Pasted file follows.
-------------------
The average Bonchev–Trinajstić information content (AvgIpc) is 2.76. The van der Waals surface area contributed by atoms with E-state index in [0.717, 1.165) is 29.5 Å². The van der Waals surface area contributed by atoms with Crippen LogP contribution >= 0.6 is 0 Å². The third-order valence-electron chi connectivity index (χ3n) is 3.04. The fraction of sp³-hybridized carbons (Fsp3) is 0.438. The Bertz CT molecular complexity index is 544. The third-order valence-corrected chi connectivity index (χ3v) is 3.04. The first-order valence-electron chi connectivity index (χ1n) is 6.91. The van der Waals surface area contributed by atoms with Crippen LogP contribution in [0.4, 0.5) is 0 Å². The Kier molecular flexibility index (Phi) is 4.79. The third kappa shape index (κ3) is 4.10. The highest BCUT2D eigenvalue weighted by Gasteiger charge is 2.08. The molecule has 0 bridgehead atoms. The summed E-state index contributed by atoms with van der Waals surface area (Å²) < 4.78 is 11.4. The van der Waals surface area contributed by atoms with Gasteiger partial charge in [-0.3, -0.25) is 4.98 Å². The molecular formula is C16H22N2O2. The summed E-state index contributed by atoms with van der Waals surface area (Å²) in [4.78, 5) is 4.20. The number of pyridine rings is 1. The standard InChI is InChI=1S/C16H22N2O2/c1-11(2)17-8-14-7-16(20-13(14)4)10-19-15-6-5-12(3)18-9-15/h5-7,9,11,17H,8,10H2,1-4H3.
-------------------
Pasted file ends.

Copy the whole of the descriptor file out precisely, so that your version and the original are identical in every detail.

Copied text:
The average Bonchev–Trinajstić information content (AvgIpc) is 2.76. The van der Waals surface area contributed by atoms with E-state index in [0.717, 1.165) is 29.5 Å². The van der Waals surface area contributed by atoms with Crippen LogP contribution >= 0.6 is 0 Å². The third-order valence-electron chi connectivity index (χ3n) is 3.04. The fraction of sp³-hybridized carbons (Fsp3) is 0.438. The Bertz CT molecular complexity index is 544. The third-order valence-corrected chi connectivity index (χ3v) is 3.04. The first-order valence-electron chi connectivity index (χ1n) is 6.91. The van der Waals surface area contributed by atoms with Crippen LogP contribution in [0.4, 0.5) is 0 Å². The Kier molecular flexibility index (Phi) is 4.79. The third kappa shape index (κ3) is 4.10. The highest BCUT2D eigenvalue weighted by Gasteiger charge is 2.08. The molecule has 0 bridgehead atoms. The summed E-state index contributed by atoms with van der Waals surface area (Å²) < 4.78 is 11.4. The van der Waals surface area contributed by atoms with Gasteiger partial charge in [-0.3, -0.25) is 4.98 Å². The molecular formula is C16H22N2O2. The summed E-state index contributed by atoms with van der Waals surface area (Å²) in [4.78, 5) is 4.20. The number of pyridine rings is 1. The standard InChI is InChI=1S/C16H22N2O2/c1-11(2)17-8-14-7-16(20-13(14)4)10-19-15-6-5-12(3)18-9-15/h5-7,9,11,17H,8,10H2,1-4H3.